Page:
•  595
    Strictly speaking
    Analysis 80 (1): 3-11. 2020.
    A type of argument occasionally made in metaethics, epistemology and philosophy of science notes that most ordinary uses of some expression fail to satisfy the strictest interpretation of the expression, and concludes that the ordinary assertions are false. This requires there to be a presumption in favour of a strict interpretation of expressions that admit of interpretations at different levels of strictness. We argue that this presumption is unmotivated, and thus the arguments fail.
  •  284
    I argue that inferences from highly probabilifying racial generalizations are not solely objectionable because acting on such inferences would be problematic, or they violate a moral norm, but because they violate a distinctively epistemic norm. They involve accepting a proposition when, given the costs of a mistake, one is not adequately justified in doing so. First I sketch an account of the nature of adequate justification—practical adequacy with respect to eliminating the ~p possibilities fr…Read more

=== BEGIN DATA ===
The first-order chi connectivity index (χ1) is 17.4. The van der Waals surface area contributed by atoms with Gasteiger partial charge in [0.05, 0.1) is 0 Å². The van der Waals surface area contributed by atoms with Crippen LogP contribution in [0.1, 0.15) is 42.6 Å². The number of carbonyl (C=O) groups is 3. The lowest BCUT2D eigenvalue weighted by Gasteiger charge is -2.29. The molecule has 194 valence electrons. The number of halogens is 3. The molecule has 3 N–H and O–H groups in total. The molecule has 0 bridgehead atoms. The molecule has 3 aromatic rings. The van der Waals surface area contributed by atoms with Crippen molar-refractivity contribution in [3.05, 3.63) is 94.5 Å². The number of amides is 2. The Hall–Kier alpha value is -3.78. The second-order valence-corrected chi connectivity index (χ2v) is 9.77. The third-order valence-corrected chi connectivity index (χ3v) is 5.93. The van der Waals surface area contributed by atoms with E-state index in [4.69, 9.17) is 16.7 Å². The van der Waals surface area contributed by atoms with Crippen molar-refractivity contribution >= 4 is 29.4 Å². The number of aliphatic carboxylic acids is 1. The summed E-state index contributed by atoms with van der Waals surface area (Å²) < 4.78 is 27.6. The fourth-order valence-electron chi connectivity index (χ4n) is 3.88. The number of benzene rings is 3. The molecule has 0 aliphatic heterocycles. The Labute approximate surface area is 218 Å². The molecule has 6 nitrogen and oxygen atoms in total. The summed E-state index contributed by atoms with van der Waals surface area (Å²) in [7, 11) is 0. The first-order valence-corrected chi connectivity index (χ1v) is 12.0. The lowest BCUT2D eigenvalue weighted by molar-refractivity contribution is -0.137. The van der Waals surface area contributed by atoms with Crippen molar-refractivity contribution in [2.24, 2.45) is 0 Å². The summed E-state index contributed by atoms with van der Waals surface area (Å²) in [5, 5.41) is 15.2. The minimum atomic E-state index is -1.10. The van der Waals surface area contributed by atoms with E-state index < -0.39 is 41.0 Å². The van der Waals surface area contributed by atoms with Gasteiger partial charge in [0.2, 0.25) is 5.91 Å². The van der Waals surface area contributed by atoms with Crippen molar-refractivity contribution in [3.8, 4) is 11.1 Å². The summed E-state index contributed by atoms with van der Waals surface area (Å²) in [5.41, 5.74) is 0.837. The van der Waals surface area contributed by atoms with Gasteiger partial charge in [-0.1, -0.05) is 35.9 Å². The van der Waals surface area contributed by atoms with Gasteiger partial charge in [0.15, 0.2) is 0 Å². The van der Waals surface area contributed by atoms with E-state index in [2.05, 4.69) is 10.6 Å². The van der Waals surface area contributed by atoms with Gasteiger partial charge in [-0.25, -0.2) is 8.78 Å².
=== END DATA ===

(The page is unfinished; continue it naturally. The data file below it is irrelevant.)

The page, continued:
•  89
    Reasonable Mistakes and Regulative Norms: Racial Bias in Defensive Harm
    Journal of Political Philosophy 25 (1): 196-217. 2017.
    A regulative norm for permissible defense distinguishes the conditions under which we will hold defenders to be innocent of any wrongdoing from those in which we hold them responsible for assault or manslaughter. The norm must strike a fair balance between defenders' security, on the one hand, and other agents’ legitimate claim to live without fear of suffering mistaken defensive harm, on the other. Since agents must make defensive decisions under high pressure and on only partial information, t…Read more
  •  115
    Revisiting the Right to Do Wrong
    Australasian Journal of Philosophy 95 (1): 43-57. 2017.
    Rights to do wrong are not necessary even within the framework of interest-based rights aimed at preserving autonomy. Agents can make morally significant choices and develop their moral character without a right to do wrong, so long as we allow that there can be moral variation within the set of actions that an agent is permitted to perform. Agents can also engage in non-trivial self-constitution in choosing between morally indifferent options, so long as there is adequate non-moral variation am…Read more
  •  1465
    The Pragmatics of Slurs
    Noûs 51 (3): 439-462. 2017.
    I argue that the offense generation pattern of slurring terms parallels that of impoliteness behaviors, and is best explained by appeal to similar purely pragmatic mechanisms. In choosing to use a slurring term rather than its neutral counterpart, the speaker signals that she endorses the term. Such an endorsement warrants offense, and consequently slurs generate offense whenever a speaker's use demonstrates a contrastive preference for the slurring term. Since this explanation comes at low theo…Read more